Wildlife films aren't just about animals anymore.
Sure, this year's 39th annual International Wildlife Film Festival has movies about summertime habits of polar bears, but it also encompasses the importance of seeds; the effects of changing climates on creatures large and small, and the key role of environments like national parks and wildlife preserves. Plus, there's a few virtual reality films. (See story on Page E4.)
However, the festival opens on a sad note with the passing of founder Chuck Jonkel on Tuesday.
“He was very active in our story,” festival director Mike Steinberg said. “His consciousness around the ethics of wildlife film making was a huge motivation. The festival was his way to create an opportunity for scientists and filmmakers to network and learn from one another.”
Steinberg said Jonkel’s memory would be honored during the festival’s awards ceremony on Friday. The 5 p.m. gathering at the Wilma Theater will also feature clips from a documentary now in post-production about Jonkel’s life.
A shift in films looking holistically at environments dates back three years at the IWFF.
"The reality is that this is a trending topic, that's the kind of change in the environmental and wildlife film realm," Steinberg said.
Climate change is one of the key focuses, with almost 10 films out of more than 50 at the festival relating to the subject.
One of the special highlights this year is a new film by director Josh Fox, who was nominated for an Academy Award for "Gasland," a documentary about fracking.
"How to Let Go of the World and Love All the Things Climate Can’t Change" also takes a first-person approach to a large issue, Steinberg said.
"It's kind of a younger, hipper less satirical Michael Moore," he said. The director seeks out individual stories about climate change across the world.
"When you can find those personal aspects, it's much more impactful for the audience," he said.
Another highlight will be the premiere of "Seed: The Untold Story," by Taggart Siegel and Jon Betz.
The two explore humans' ancient history with seeds, discuss the pending extinction of many varieties, visit the underground seed vaults where species are preserved, and interview activists looking to save them.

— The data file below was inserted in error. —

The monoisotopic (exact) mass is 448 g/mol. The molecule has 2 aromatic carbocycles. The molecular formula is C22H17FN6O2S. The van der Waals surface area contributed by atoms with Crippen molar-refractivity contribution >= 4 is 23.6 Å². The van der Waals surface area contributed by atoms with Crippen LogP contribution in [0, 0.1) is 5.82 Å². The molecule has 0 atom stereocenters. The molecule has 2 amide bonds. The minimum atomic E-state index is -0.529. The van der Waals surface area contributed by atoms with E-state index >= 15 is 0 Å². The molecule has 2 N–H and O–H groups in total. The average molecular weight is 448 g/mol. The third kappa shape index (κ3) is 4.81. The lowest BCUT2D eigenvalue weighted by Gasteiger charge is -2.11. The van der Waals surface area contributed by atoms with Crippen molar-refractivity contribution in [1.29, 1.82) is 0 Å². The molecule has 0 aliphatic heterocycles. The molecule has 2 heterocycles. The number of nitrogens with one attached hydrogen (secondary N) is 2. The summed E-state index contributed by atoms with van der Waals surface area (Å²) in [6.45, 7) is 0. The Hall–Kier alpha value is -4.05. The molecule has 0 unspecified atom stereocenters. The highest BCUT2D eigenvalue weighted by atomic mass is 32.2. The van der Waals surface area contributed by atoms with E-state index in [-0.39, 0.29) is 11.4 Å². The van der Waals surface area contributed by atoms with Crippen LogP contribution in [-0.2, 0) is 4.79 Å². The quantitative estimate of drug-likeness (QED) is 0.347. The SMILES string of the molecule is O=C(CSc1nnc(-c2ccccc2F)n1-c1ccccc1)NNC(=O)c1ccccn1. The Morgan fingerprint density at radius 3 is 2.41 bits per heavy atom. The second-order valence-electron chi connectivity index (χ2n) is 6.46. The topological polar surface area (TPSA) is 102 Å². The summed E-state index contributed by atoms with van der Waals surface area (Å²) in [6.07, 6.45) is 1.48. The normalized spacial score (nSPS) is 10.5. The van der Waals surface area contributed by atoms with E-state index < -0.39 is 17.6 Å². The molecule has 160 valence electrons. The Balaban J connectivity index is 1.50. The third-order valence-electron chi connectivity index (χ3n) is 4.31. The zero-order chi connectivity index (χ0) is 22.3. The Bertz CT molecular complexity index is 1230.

The festival always hosts one free event on campus. This year, marine biologist Rick Rosenthal will share his movie, "El Nino: An Ocean Mystery," at 6 p.m. Wednesday, April 30, at the UC Theater.
Since it's the 100th anniversary of the U.S. National Park Service, the organizers have a strand of eight or nine films relating to the concept of parks and preserves across the globe.
"A lot of wildlife films are shot in national parks or wildlife preserves around the world, because of the nature of encroachment on habitat," Steinberg said. "That's what's left for a lot of these species."
Filmmakers Oliver Goetzl and Ivo Nörenberg are presenting films on Yosemite and Yellowstone national parks and their myriad critters. Both are part of the of "America's National Parks" series.
Outside of the U.S., "Think Like A Scientist: Gorongosa," examines the efforts to revive a national park in Mozambique that was almost completely destroyed by war.
An IMAX production, "National Parks Adventure," will screen during an Earth Day Party at the Wilma Theatre, also featuring another IMAX flick, "Humpback Whales," with music by the WhizPops.
The first weekend of the festival features two staples: The WildWalk Parade and the WildFest.
The WildWalk Parade, featuring animal costumes made by students, will be held at noon Sunday, April 17. Participants will line up at 11:30 a.m. at the Red XXXX's at the Higgins and Railroad Street and then "dance, crawl, swing and slither" down to Caras Park.
At Caras, the annual WildFest is set for 12:30 to 3 p.m. The free event features live entertainment, face painting and snacks with music by children's group the Salamanders.
Throughout the week, Steinberg said the festival attracts 8,000 viewers, plus 3,000 children for the daytime matinee programs.
He said sharing these stories with children at a young age can make an impression, especially on kids in western Montana where access to a wider range of stories about these places and animals may be limited.
"This is going to impact and inspire younger kids to make change," he said.